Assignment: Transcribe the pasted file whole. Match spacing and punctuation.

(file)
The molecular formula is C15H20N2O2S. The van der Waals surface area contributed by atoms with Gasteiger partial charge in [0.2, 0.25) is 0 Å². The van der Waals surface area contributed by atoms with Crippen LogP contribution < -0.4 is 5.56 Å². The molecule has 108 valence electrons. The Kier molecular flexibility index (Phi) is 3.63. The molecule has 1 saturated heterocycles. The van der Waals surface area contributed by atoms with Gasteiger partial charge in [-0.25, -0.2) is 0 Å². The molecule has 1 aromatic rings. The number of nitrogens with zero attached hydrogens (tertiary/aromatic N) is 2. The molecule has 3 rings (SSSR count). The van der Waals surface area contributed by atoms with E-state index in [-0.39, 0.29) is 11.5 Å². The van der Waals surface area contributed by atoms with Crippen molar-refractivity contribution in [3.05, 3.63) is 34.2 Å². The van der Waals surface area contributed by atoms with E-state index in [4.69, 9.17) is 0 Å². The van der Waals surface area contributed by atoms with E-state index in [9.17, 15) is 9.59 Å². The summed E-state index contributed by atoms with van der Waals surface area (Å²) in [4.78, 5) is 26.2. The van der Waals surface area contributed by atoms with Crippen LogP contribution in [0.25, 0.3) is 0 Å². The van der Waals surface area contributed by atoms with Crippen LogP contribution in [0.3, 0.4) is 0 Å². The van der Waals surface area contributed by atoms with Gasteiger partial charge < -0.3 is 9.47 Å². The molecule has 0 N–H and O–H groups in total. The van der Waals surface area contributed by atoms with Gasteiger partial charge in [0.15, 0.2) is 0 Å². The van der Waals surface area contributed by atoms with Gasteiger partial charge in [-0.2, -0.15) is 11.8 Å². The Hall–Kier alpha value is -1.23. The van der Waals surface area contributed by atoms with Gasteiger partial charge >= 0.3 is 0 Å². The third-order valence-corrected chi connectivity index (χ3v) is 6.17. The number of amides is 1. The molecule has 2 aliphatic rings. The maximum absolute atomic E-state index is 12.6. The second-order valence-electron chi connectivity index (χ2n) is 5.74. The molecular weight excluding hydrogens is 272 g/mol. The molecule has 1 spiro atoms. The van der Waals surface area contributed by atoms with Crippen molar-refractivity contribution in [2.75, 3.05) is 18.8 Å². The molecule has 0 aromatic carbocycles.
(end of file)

The molecular formula is C15H20N2O2S. The van der Waals surface area contributed by atoms with Gasteiger partial charge in [0.2, 0.25) is 0 Å². The van der Waals surface area contributed by atoms with Crippen LogP contribution < -0.4 is 5.56 Å². The molecule has 108 valence electrons. The Kier molecular flexibility index (Phi) is 3.63. The molecule has 1 saturated heterocycles. The van der Waals surface area contributed by atoms with Gasteiger partial charge in [-0.25, -0.2) is 0 Å². The molecule has 1 aromatic rings. The number of nitrogens with zero attached hydrogens (tertiary/aromatic N) is 2. The molecule has 3 rings (SSSR count). The van der Waals surface area contributed by atoms with E-state index in [-0.39, 0.29) is 11.5 Å². The van der Waals surface area contributed by atoms with Crippen molar-refractivity contribution in [3.05, 3.63) is 34.2 Å². The van der Waals surface area contributed by atoms with E-state index in [4.69, 9.17) is 0 Å². The van der Waals surface area contributed by atoms with E-state index in [9.17, 15) is 9.59 Å². The summed E-state index contributed by atoms with van der Waals surface area (Å²) in [4.78, 5) is 26.2. The van der Waals surface area contributed by atoms with Crippen LogP contribution in [0.25, 0.3) is 0 Å². The van der Waals surface area contributed by atoms with Crippen LogP contribution in [0.3, 0.4) is 0 Å². The van der Waals surface area contributed by atoms with Gasteiger partial charge < -0.3 is 9.47 Å². The molecule has 0 N–H and O–H groups in total. The van der Waals surface area contributed by atoms with Gasteiger partial charge in [0.15, 0.2) is 0 Å². The van der Waals surface area contributed by atoms with Gasteiger partial charge in [-0.2, -0.15) is 11.8 Å². The Hall–Kier alpha value is -1.23. The van der Waals surface area contributed by atoms with Gasteiger partial charge >= 0.3 is 0 Å². The third-order valence-corrected chi connectivity index (χ3v) is 6.17. The number of amides is 1. The molecule has 2 aliphatic rings. The maximum absolute atomic E-state index is 12.6. The second-order valence-electron chi connectivity index (χ2n) is 5.74. The molecular weight excluding hydrogens is 272 g/mol. The molecule has 1 spiro atoms. The van der Waals surface area contributed by atoms with Crippen molar-refractivity contribution in [2.75, 3.05) is 18.8 Å². The molecule has 0 aromatic carbocycles.